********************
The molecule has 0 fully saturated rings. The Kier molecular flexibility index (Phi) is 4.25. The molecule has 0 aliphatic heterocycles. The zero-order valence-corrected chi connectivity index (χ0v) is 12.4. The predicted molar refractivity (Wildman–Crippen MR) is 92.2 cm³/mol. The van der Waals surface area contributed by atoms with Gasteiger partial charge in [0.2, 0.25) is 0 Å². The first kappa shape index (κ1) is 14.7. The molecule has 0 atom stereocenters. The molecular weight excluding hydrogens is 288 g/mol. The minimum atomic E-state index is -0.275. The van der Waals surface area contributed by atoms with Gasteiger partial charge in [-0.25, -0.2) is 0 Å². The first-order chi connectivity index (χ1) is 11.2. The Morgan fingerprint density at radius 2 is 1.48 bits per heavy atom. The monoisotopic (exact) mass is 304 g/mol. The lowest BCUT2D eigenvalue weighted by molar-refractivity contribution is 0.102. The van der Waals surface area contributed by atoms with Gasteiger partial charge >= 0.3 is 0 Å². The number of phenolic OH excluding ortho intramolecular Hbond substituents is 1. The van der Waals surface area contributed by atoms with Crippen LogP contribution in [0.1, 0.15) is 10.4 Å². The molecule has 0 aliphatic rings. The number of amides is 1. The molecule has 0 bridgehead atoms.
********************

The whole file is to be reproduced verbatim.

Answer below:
The molecule has 0 fully saturated rings. The Kier molecular flexibility index (Phi) is 4.25. The molecule has 0 aliphatic heterocycles. The zero-order valence-corrected chi connectivity index (χ0v) is 12.4. The predicted molar refractivity (Wildman–Crippen MR) is 92.2 cm³/mol. The van der Waals surface area contributed by atoms with Gasteiger partial charge in [0.2, 0.25) is 0 Å². The first kappa shape index (κ1) is 14.7. The molecule has 0 atom stereocenters. The molecular weight excluding hydrogens is 288 g/mol. The minimum atomic E-state index is -0.275. The van der Waals surface area contributed by atoms with Gasteiger partial charge in [-0.25, -0.2) is 0 Å². The first-order chi connectivity index (χ1) is 11.2. The Morgan fingerprint density at radius 2 is 1.48 bits per heavy atom. The monoisotopic (exact) mass is 304 g/mol. The lowest BCUT2D eigenvalue weighted by molar-refractivity contribution is 0.102. The van der Waals surface area contributed by atoms with Gasteiger partial charge >= 0.3 is 0 Å². The number of phenolic OH excluding ortho intramolecular Hbond substituents is 1. The van der Waals surface area contributed by atoms with Crippen LogP contribution in [0.1, 0.15) is 10.4 Å². The molecule has 0 aliphatic rings. The number of amides is 1. The molecule has 0 bridgehead atoms.